6 advantages of laser manufacturing abrasives materials
Abrasives, part of a family of materials characterised by their great hardness, are used for processes such as polishing or the sanding of surfaces. They are available in a wide variety of shapes and types and lend themselves to a multitude of processes.
These materials can be moulded into a large number of shapes: discs, brushes, wheels, cutters, grinding wheels. However, traditional abrasive processing methods have limitations that can be overcome with laser processing.
In this article we will look at the 6 advantages of using laser technology in the manufacturing process of abrasive products.
1. Laser is a non-contact process
The main problem in the manufacturing of abrasives is that the abrasive action is also exerted on the tool itself. Let us take flexible abrasives as an example. In this category of abrasives, the abrasive substance is sprinkled on a backing, which is normally made of paper or a polymer material. In order to obtain the desired shapes, such as a rotating disc or wheel, tools such as dies are used, i.e. a mechanical method that uses contact between parts to separate an element from the die into the desired shape.
Operations such as die cutting of abrasive materials, however, have a drawback. The abrasive action is also exerted on the cutting tools. Blades, dies and cutters quickly get worn out and must be replaced frequently to maintain high machining quality. This increases machining costs, which consequently increases the cost of the final product.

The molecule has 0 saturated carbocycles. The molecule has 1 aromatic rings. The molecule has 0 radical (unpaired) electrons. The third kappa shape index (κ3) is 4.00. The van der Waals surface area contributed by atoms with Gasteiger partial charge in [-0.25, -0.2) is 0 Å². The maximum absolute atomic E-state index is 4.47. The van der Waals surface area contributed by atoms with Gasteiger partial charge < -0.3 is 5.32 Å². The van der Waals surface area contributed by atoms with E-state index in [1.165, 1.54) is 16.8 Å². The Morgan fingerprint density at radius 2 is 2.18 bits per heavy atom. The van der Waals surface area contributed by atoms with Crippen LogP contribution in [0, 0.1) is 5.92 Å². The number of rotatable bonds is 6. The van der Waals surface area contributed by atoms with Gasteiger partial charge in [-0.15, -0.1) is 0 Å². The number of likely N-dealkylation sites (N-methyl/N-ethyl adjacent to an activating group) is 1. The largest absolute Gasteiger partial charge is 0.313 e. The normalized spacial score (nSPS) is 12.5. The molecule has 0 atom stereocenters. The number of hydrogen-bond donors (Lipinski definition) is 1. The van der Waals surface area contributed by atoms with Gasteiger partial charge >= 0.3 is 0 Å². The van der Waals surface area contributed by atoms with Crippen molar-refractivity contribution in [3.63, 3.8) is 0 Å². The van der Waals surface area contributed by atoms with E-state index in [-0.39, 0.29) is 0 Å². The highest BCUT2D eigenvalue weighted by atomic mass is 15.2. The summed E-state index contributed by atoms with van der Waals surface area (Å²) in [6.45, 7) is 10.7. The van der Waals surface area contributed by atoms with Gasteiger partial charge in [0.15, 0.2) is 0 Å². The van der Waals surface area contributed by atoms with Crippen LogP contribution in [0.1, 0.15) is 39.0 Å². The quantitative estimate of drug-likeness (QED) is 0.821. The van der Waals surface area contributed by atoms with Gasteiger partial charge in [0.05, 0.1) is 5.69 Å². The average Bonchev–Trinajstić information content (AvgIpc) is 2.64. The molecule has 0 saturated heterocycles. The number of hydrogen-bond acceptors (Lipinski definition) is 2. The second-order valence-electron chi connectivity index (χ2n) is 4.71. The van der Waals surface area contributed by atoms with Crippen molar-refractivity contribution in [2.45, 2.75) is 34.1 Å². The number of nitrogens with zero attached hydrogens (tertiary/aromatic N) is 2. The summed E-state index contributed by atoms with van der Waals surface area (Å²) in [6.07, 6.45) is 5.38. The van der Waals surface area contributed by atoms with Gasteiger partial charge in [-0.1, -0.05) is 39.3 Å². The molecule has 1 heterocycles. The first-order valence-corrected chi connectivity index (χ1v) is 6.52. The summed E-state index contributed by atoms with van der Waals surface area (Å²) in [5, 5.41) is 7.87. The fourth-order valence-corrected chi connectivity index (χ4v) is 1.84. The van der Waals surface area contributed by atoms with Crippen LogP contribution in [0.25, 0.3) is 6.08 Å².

Laser cutting of abrasive materials overcomes this disadvantage. It is characterised by a total absence of contact. The laser beam interacts remotely with the surface of the material in a non-mechanical process that avoids the problem of continuous wear of the machining tools.
2. Laser is a versatile tool
A major disadvantage of traditional machining methods is also their lack of flexibility. For example, a die made to create a specific shape can only be used to create that specific shape. To make differently shaped parts, it is necessary to create new diecuts, provided that the investment required to create them is justified by a profitable return.
Similarly, only one machining operation can be performed with traditional machining tools. A die-cutting tool can only perform one machining operation. A cutting tool can only perform cutting. To perform different machining operations, one must change the machining tool. If a manufacturer wanted to apply information to an abrasive disc such as grit size or a serial number, he would have to insert the part into a dedicated machine, such as a printing machine.
Laser systems, on the other hand, allow several machining operations to be performed in a single session. With the same system, flexible discs can be cut from a die, cuts and perforations can be made and surface information on a material can be added through laser marking. In addition, the use of lasers allows the shape or size of the piece being manufactured to be changed in real time, without any additional aids. It is precisely its high flexibility that makes the laser the trump card for this type of application.